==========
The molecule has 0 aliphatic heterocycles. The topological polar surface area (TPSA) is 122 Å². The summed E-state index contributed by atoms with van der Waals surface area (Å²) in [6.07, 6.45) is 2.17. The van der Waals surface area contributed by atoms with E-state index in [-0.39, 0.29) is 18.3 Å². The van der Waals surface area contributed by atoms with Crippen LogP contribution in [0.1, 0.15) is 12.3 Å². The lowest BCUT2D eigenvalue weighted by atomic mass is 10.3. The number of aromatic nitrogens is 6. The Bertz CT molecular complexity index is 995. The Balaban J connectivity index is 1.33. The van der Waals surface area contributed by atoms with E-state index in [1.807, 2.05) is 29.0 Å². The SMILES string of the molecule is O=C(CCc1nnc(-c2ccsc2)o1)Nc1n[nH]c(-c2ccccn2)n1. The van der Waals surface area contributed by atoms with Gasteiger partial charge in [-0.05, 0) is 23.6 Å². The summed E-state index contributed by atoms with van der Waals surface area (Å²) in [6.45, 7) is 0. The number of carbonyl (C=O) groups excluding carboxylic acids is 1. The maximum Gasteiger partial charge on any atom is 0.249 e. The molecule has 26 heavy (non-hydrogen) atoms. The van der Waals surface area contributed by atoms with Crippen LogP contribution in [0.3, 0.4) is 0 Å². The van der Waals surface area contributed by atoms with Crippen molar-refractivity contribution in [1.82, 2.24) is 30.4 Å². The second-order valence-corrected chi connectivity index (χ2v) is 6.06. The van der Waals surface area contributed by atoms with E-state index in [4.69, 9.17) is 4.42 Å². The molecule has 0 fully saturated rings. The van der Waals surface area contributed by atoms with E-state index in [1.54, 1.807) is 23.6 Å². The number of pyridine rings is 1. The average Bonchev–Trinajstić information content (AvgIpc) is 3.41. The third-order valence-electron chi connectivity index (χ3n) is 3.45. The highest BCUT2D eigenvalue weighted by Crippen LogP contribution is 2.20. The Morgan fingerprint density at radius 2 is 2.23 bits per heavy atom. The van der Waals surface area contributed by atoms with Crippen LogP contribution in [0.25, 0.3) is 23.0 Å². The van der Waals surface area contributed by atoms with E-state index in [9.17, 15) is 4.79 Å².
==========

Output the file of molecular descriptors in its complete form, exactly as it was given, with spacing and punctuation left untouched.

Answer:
The molecule has 0 aliphatic heterocycles. The topological polar surface area (TPSA) is 122 Å². The summed E-state index contributed by atoms with van der Waals surface area (Å²) in [6.07, 6.45) is 2.17. The van der Waals surface area contributed by atoms with E-state index in [-0.39, 0.29) is 18.3 Å². The van der Waals surface area contributed by atoms with Crippen LogP contribution in [0.1, 0.15) is 12.3 Å². The lowest BCUT2D eigenvalue weighted by atomic mass is 10.3. The number of aromatic nitrogens is 6. The Bertz CT molecular complexity index is 995. The Balaban J connectivity index is 1.33. The van der Waals surface area contributed by atoms with E-state index in [1.807, 2.05) is 29.0 Å². The SMILES string of the molecule is O=C(CCc1nnc(-c2ccsc2)o1)Nc1n[nH]c(-c2ccccn2)n1. The van der Waals surface area contributed by atoms with Gasteiger partial charge in [-0.05, 0) is 23.6 Å². The summed E-state index contributed by atoms with van der Waals surface area (Å²) in [6.45, 7) is 0. The number of carbonyl (C=O) groups excluding carboxylic acids is 1. The maximum Gasteiger partial charge on any atom is 0.249 e. The molecule has 26 heavy (non-hydrogen) atoms. The van der Waals surface area contributed by atoms with Crippen LogP contribution in [0.3, 0.4) is 0 Å². The van der Waals surface area contributed by atoms with Crippen molar-refractivity contribution in [1.82, 2.24) is 30.4 Å². The second-order valence-corrected chi connectivity index (χ2v) is 6.06. The van der Waals surface area contributed by atoms with E-state index in [4.69, 9.17) is 4.42 Å². The molecule has 0 fully saturated rings. The van der Waals surface area contributed by atoms with E-state index in [1.54, 1.807) is 23.6 Å². The number of pyridine rings is 1. The average Bonchev–Trinajstić information content (AvgIpc) is 3.41. The third-order valence-electron chi connectivity index (χ3n) is 3.45. The highest BCUT2D eigenvalue weighted by Crippen LogP contribution is 2.20. The Morgan fingerprint density at radius 2 is 2.23 bits per heavy atom. The van der Waals surface area contributed by atoms with Crippen LogP contribution in [0.25, 0.3) is 23.0 Å². The van der Waals surface area contributed by atoms with E-state index in [9.17, 15) is 4.79 Å².